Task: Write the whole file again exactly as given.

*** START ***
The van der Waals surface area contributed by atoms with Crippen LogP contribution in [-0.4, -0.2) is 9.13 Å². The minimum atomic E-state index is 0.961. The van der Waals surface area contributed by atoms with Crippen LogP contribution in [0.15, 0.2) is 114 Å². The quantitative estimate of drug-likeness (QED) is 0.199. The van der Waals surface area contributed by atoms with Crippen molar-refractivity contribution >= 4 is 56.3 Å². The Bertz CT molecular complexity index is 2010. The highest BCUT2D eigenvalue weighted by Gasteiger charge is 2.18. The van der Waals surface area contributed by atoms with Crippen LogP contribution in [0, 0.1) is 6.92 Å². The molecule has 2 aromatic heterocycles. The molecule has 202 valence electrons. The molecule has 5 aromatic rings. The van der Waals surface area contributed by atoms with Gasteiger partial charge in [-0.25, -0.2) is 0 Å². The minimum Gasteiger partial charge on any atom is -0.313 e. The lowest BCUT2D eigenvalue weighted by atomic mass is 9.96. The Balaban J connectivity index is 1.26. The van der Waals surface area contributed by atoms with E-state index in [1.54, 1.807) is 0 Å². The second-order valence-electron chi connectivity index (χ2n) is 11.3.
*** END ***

The van der Waals surface area contributed by atoms with Crippen LogP contribution in [-0.4, -0.2) is 9.13 Å². The minimum atomic E-state index is 0.961. The van der Waals surface area contributed by atoms with Crippen LogP contribution in [0.15, 0.2) is 114 Å². The quantitative estimate of drug-likeness (QED) is 0.199. The van der Waals surface area contributed by atoms with Crippen molar-refractivity contribution >= 4 is 56.3 Å². The Bertz CT molecular complexity index is 2010. The highest BCUT2D eigenvalue weighted by Gasteiger charge is 2.18. The van der Waals surface area contributed by atoms with Crippen LogP contribution in [0, 0.1) is 6.92 Å². The molecule has 2 aromatic heterocycles. The molecule has 202 valence electrons. The molecule has 5 aromatic rings. The van der Waals surface area contributed by atoms with Gasteiger partial charge in [-0.25, -0.2) is 0 Å². The minimum Gasteiger partial charge on any atom is -0.313 e. The lowest BCUT2D eigenvalue weighted by atomic mass is 9.96. The Balaban J connectivity index is 1.26. The van der Waals surface area contributed by atoms with E-state index in [1.54, 1.807) is 0 Å². The second-order valence-electron chi connectivity index (χ2n) is 11.3.